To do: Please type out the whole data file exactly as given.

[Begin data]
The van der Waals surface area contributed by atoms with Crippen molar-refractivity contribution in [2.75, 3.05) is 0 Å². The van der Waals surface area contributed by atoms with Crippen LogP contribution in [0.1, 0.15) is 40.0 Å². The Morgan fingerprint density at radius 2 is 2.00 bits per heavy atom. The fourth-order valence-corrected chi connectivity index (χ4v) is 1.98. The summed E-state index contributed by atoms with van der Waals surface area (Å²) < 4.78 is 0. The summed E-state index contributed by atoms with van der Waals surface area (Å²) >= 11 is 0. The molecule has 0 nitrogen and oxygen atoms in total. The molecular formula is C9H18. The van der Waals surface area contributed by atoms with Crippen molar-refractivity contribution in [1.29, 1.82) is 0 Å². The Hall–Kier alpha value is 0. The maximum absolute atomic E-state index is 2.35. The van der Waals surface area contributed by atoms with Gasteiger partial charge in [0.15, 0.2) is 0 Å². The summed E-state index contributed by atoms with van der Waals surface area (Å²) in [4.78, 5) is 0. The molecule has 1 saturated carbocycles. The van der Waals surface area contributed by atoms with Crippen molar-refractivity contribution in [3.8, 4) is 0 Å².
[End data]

The van der Waals surface area contributed by atoms with Crippen molar-refractivity contribution in [2.75, 3.05) is 0 Å². The van der Waals surface area contributed by atoms with Crippen LogP contribution in [0.1, 0.15) is 40.0 Å². The Morgan fingerprint density at radius 2 is 2.00 bits per heavy atom. The fourth-order valence-corrected chi connectivity index (χ4v) is 1.98. The summed E-state index contributed by atoms with van der Waals surface area (Å²) < 4.78 is 0. The summed E-state index contributed by atoms with van der Waals surface area (Å²) >= 11 is 0. The molecule has 0 nitrogen and oxygen atoms in total. The molecular formula is C9H18. The van der Waals surface area contributed by atoms with Crippen molar-refractivity contribution in [1.29, 1.82) is 0 Å². The Hall–Kier alpha value is 0. The maximum absolute atomic E-state index is 2.35. The van der Waals surface area contributed by atoms with Gasteiger partial charge in [0.15, 0.2) is 0 Å². The summed E-state index contributed by atoms with van der Waals surface area (Å²) in [4.78, 5) is 0. The molecule has 1 saturated carbocycles. The van der Waals surface area contributed by atoms with Crippen molar-refractivity contribution in [3.8, 4) is 0 Å².